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Franky Furbo
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Franky Furbo

3.73 of 5 stars 3.73  ·  rating details  ·  435 ratings  ·  13 reviews
The award-winning author of Birdy, Dad, and Tidings offers readers a special gift in this story about a love that passes understanding. 13 line drawings.
Published (first published January 1st 1989)
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Books about Foxes
8th out of 59 books — 7 voters
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Community Reviews

(showing 1-30 of 553)
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Shauna
A story about a magical fox, or a man's hallucinations about a magical fox--or is he real after all? Mainly the story is about the man and his remembrances of the adventures he had with this fox during the war--about his needing to believe and the way it affected his life and family. Light fantasy.
Shaya
Mar 02, 2009 Shaya rated it 4 of 5 stars  ·  review of another edition
Recommended to Shaya by: Tom Tanguay and my mother
This book is so interesting and gripping. The concept is of a man separating his fantasy or reality of a fox.

Many aspects of the book are still fresh in my mind, two or three years after reading. Franky Furbo's concept of reading vs. TV and how TV was much better because you have expression and humanness.

I loved the ending and felt it was really well done.
Potatoez
This book was really weird, and had a lot of "plot twists".. but I liked it. And the art is quirky and awesome. Stories, war, foxes, what more do you need?
Alex
I'm still not really sure if I loved it or didn't like it. It's one of the weirdest books I've ever read, still I couldn't put it down. Some passages made me cringe but I'm not sure it's only down to my own prejudices. It's most certainly one of the most unexpected stories I've ever read. I'm glad I read it, though. It's easy, interesting and most of all, totally bonkers. Do I recommend it? Well, let's just say it generated a huge turn out at my book club so there's must be something about it.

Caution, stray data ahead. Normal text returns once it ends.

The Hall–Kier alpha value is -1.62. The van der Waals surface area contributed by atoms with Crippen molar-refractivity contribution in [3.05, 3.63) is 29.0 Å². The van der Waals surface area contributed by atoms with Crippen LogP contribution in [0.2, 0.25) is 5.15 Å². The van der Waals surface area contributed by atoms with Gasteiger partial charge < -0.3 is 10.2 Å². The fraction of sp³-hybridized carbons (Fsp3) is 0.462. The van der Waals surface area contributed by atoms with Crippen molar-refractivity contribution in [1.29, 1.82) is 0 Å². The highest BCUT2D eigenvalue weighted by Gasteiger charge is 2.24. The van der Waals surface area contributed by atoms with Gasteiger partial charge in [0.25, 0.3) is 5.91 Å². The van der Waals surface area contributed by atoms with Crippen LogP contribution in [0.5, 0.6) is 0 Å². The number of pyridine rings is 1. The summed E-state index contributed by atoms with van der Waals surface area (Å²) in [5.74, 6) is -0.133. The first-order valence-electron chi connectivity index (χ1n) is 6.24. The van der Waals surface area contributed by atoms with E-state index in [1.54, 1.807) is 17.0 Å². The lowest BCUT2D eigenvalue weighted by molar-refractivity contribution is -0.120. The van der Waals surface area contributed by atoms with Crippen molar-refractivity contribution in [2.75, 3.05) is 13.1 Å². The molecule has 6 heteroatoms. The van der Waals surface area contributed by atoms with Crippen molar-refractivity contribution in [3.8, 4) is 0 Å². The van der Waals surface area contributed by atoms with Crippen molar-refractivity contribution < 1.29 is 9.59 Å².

Peter
Unquestionably one of my favorite books, by one of my favorite authors; magic or crazy? Doesn't really matter, but largely responsible for my long standing love of foxes.
Rebecca Isles
Umm one word 'weird'!!! Only finished this book because it was a bookclub book. This has to be the weirdest book I have ever read! I don't get it - this book has received some really good reviews telling how life changing this read was. I really think I'm just not a understander of William Wharton's work because this wasn't life changing at all for me. It was very well written but not for me.

Would not recommend - not my kind of book!


http://whatrebeccasread.blogspot.co.uk/
Travis Hoffman
This is a very interesting book... especially considering the circumstances behind the authors life and writing of it. It is hard to find, and took me several years to get a good copy, but I read it in one night, and found myself enjoying it. It is not a high form of literature, but it is a very, very interesting read.
Calahtenney
We read this book years ago, and then lost it. It was really, really, really good. It's out of print so if you ever run across it, snag it.
Barbara
Another masterpiece of Wharton's imagination and literary genius; beauty in every word; suprising characters;
Bieiris
Uno de los libros más absurdos que he leído en mi vida, por no decir el que más.
Andy
The last time I read a book this strange it was...Birdy by William Wharton!
Amy
William Wharton is like no other.
Erica
Erica marked it as to-read
Dec 13, 2014
Vera
Vera marked it as to-read
Oct 19, 2014
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William Wharton (7 November 1925 - 29 October 2008), the pen name of the author Albert William Du Aime (pronounced as doo-EM), was an American-born author best known for his first novel Birdy, which was also successful as a film.

Wharton was born in Philadelphia, Pennsylvania. He graduated from Upper Darby High School in 1943, and was inducted into the school's Wall of Fame in 1997. He volunteered
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“He's convinced most human adults do not know how to play anymore and that playing is one of the best ways to think. Franky finds children, by far, much more pleasant and intelligent than most adults, but they are easily ruined by their families, schools, and society. He says one of the ways they are ruined is by being forced to think of all the tasks that need to be done as work, not as play. It takes the joy out of living.” 9 likes
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